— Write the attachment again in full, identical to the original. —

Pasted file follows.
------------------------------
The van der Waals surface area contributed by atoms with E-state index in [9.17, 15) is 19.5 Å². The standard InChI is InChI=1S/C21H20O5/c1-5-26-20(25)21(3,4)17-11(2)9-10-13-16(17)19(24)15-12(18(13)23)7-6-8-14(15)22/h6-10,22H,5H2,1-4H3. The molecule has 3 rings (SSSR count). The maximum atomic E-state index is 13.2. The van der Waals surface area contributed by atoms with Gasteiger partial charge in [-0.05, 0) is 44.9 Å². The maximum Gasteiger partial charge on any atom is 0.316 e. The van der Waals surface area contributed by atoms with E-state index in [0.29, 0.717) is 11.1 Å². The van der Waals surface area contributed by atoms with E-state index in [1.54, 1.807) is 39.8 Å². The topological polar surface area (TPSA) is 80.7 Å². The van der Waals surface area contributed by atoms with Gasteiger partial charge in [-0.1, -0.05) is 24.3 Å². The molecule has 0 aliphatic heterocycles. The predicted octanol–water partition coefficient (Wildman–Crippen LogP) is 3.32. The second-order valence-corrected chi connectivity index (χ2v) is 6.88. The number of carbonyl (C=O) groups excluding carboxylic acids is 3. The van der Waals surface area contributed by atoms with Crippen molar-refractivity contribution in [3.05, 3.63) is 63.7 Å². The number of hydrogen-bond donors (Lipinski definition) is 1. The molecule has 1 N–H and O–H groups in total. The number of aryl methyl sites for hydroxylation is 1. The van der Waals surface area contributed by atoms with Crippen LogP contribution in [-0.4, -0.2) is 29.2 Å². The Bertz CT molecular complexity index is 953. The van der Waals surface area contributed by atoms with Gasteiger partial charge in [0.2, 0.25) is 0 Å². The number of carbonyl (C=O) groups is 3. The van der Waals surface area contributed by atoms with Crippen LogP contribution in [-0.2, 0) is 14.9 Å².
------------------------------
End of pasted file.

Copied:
The van der Waals surface area contributed by atoms with E-state index in [9.17, 15) is 19.5 Å². The standard InChI is InChI=1S/C21H20O5/c1-5-26-20(25)21(3,4)17-11(2)9-10-13-16(17)19(24)15-12(18(13)23)7-6-8-14(15)22/h6-10,22H,5H2,1-4H3. The molecule has 3 rings (SSSR count). The maximum atomic E-state index is 13.2. The van der Waals surface area contributed by atoms with Gasteiger partial charge in [-0.05, 0) is 44.9 Å². The maximum Gasteiger partial charge on any atom is 0.316 e. The van der Waals surface area contributed by atoms with E-state index in [0.29, 0.717) is 11.1 Å². The van der Waals surface area contributed by atoms with E-state index in [1.54, 1.807) is 39.8 Å². The topological polar surface area (TPSA) is 80.7 Å². The van der Waals surface area contributed by atoms with Gasteiger partial charge in [-0.1, -0.05) is 24.3 Å². The molecule has 0 aliphatic heterocycles. The predicted octanol–water partition coefficient (Wildman–Crippen LogP) is 3.32. The second-order valence-corrected chi connectivity index (χ2v) is 6.88. The number of carbonyl (C=O) groups excluding carboxylic acids is 3. The van der Waals surface area contributed by atoms with Crippen molar-refractivity contribution in [3.05, 3.63) is 63.7 Å². The number of hydrogen-bond donors (Lipinski definition) is 1. The molecule has 1 N–H and O–H groups in total. The number of aryl methyl sites for hydroxylation is 1. The van der Waals surface area contributed by atoms with Crippen LogP contribution in [-0.4, -0.2) is 29.2 Å². The Bertz CT molecular complexity index is 953. The van der Waals surface area contributed by atoms with Gasteiger partial charge in [0.2, 0.25) is 0 Å². The number of carbonyl (C=O) groups is 3. The van der Waals surface area contributed by atoms with Crippen LogP contribution in [-0.2, 0) is 14.9 Å².